Father Mulcahy’s B story had some laughs courtesy of Rizzo and Igor, but was like the A story primarily dramatic. This wasn’t the first episode to involve a visit to the 4077th by someone higher up the Army’s religious food chain (I’m thinking of Ned Beatty’s Colonel Hollister in Season 4’s “Dear Peggy”). There were moments while rewatching the episode when I felt William Christopher was perhaps overdoing it just a bit with his reactions, particularly his speech in the Officers’ Club when Roy and Dennis are fighting.

I’m also torn on how to take Father Mulcahy’s sermon. It worked well up until he “revealed” that he was the first man in his story and then it got a little too emotional. We know from other episodes that Mulcahy sometimes felt unappreciated at the 4077th and by the military (or at least wondered if he was doing any good) so it fits that he would worry that he was looking for recognition from Cardinal Reardon.

Perhaps he decided after sitting up all night talking with Sturgis that by trying to shut down the craps game for a few days or asking Igor to take down the portrait of Mona, he was only trying to impress Reardon. After all, he didn’t want to stop the craps game forever. Was his aim to make the 4077th look good for Reardon or himself look good? Maybe that realization led to his emotional sermon.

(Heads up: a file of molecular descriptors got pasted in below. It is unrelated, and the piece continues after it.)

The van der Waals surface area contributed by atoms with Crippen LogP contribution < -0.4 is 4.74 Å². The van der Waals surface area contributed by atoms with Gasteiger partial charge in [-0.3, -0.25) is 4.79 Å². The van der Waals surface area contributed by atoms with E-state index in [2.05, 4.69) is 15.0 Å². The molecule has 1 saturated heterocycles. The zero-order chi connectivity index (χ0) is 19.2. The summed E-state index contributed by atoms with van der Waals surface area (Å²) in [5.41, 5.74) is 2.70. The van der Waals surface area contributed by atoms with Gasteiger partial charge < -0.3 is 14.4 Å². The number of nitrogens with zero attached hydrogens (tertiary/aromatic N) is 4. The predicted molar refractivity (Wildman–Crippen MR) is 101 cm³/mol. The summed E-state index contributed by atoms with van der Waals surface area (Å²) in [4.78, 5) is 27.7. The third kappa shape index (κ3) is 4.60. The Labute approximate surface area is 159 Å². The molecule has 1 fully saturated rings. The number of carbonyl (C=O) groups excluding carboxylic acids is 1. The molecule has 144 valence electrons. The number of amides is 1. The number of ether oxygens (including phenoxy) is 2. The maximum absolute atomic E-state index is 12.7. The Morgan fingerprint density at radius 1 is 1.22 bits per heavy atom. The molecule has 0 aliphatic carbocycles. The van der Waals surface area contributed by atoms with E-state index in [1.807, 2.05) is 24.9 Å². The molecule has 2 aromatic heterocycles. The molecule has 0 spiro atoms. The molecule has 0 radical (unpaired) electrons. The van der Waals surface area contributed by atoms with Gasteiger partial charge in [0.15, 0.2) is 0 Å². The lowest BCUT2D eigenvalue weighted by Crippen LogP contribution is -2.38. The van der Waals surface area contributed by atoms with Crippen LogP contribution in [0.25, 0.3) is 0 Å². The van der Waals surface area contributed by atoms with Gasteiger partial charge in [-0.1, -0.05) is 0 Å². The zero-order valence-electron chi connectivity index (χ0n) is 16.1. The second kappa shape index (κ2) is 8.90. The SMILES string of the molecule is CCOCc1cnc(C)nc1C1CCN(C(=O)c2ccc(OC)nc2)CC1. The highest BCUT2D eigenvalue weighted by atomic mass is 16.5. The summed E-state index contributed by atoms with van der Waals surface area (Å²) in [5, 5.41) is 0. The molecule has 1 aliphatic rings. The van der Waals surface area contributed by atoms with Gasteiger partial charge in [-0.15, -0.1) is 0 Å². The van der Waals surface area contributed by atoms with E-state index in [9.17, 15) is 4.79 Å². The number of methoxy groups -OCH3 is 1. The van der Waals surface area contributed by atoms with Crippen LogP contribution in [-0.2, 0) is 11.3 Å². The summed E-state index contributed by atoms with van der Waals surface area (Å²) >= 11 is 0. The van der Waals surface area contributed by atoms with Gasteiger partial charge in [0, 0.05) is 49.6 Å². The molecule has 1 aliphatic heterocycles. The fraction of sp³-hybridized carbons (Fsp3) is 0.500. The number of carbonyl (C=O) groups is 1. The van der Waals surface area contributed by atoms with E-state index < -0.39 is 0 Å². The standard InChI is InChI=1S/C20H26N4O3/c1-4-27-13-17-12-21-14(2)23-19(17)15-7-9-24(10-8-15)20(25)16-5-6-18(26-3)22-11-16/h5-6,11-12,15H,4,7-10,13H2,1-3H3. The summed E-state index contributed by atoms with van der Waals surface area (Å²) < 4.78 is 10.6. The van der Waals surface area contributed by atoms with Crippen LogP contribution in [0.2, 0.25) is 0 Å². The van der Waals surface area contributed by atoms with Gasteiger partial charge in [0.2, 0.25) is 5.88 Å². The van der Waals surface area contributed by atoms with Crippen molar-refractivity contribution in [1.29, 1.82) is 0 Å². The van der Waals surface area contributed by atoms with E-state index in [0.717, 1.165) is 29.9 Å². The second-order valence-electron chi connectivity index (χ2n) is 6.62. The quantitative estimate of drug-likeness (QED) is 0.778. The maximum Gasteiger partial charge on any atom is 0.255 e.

Father Mulcahy’s sermon

It’s a rare episode when Rizzo has more screen time than members of the main cast. David Ogden Stiers had so little to do in this episode that until I went back and checked I thought perhaps he had directed it. Imagine my surprise to discover it was in fact Harry Morgan directing. Margaret has a very limited role as well. Klinger’s is only slightly larger.

I think my favorite line in this episode is Rizzo’s response to Father Mulcahy in the supply tent:

“Father, please, try and see my side of it. What if peace is declared tomorrow and they ship us all home before I have time to shear these sheep?”

The best scene, however, has to be the introductions after Cardinal Reardon arrives:

Mulcahy: “May I introduce our company commander, Colonel Potter, and our company clerk, Corporal Klinger.”
Klinger: “Cardinal.”
Reardon: “Corporal.”
Mulcahy: “Captain.”
Bratton: “Chaplain, Corporal.”
Klinger: “Captain.”
Reardon: “Colonel.”
Potter: “Cardinal. Corporal, show the cardinal to his quarters.”

Has the pin-up of Mona always been behind the bar in the Officers’ Club? Also, I wonder if it is an actual Korean War era pin-up or something the art department cooked up?

I can’t be the only one who thought Cardinal Reardon really wanted a drink when he first arrived at the 4077th. Why else would he keep asking about the Officers’ Club?

Name That Episode III #72

The Name That Episode game is played Tuesdays and Thursdays, with images posted randomly between 12PM and 6PM Eastern. Players can participate as often as they like. An archive of past rounds can be found here. Today’s image can be found below. Can you name the episode it’s from? Feel free to post guesses in the comments section. As always, the winner gets bragging rights.

And the Winner Is: Tuttle4077, who correctly identified “Major Topper” from Season 6.

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Name That Episode III #71

The Name That Episode game is played Tuesdays and Thursdays, with images posted randomly between 12PM and 6PM Eastern. Players can participate as often as they like. An archive of past rounds can be found here. Today’s image can be found below. Can you name the episode it’s from? Feel free to post guesses in the comments section. As always, the winner gets bragging rights.